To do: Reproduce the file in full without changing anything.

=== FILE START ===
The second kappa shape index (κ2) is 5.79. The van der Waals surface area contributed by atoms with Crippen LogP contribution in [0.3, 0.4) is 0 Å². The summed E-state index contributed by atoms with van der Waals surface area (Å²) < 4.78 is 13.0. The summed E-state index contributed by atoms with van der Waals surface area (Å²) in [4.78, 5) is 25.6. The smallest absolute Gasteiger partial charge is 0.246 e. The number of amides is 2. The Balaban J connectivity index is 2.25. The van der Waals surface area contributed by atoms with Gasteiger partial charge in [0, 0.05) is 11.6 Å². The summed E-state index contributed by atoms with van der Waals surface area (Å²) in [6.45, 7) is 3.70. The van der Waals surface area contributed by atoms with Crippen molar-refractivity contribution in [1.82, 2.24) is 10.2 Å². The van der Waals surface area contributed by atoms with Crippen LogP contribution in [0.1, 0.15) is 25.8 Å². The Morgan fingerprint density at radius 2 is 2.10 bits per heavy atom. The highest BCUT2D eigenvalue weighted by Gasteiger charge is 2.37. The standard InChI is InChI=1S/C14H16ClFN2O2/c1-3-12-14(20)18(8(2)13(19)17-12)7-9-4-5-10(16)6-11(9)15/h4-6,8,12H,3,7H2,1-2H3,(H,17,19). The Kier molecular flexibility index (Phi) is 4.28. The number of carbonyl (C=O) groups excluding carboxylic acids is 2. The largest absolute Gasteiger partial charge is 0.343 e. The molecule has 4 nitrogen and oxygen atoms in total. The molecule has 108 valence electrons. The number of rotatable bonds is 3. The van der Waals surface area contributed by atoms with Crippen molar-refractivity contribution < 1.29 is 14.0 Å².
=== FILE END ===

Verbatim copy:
The second kappa shape index (κ2) is 5.79. The van der Waals surface area contributed by atoms with Crippen LogP contribution in [0.3, 0.4) is 0 Å². The summed E-state index contributed by atoms with van der Waals surface area (Å²) < 4.78 is 13.0. The summed E-state index contributed by atoms with van der Waals surface area (Å²) in [4.78, 5) is 25.6. The smallest absolute Gasteiger partial charge is 0.246 e. The number of amides is 2. The Balaban J connectivity index is 2.25. The van der Waals surface area contributed by atoms with Gasteiger partial charge in [0, 0.05) is 11.6 Å². The summed E-state index contributed by atoms with van der Waals surface area (Å²) in [6.45, 7) is 3.70. The van der Waals surface area contributed by atoms with Crippen molar-refractivity contribution in [1.82, 2.24) is 10.2 Å². The van der Waals surface area contributed by atoms with Crippen LogP contribution in [0.1, 0.15) is 25.8 Å². The Morgan fingerprint density at radius 2 is 2.10 bits per heavy atom. The highest BCUT2D eigenvalue weighted by Gasteiger charge is 2.37. The standard InChI is InChI=1S/C14H16ClFN2O2/c1-3-12-14(20)18(8(2)13(19)17-12)7-9-4-5-10(16)6-11(9)15/h4-6,8,12H,3,7H2,1-2H3,(H,17,19). The Kier molecular flexibility index (Phi) is 4.28. The number of carbonyl (C=O) groups excluding carboxylic acids is 2. The largest absolute Gasteiger partial charge is 0.343 e. The molecule has 4 nitrogen and oxygen atoms in total. The molecule has 108 valence electrons. The number of rotatable bonds is 3. The van der Waals surface area contributed by atoms with Crippen molar-refractivity contribution < 1.29 is 14.0 Å².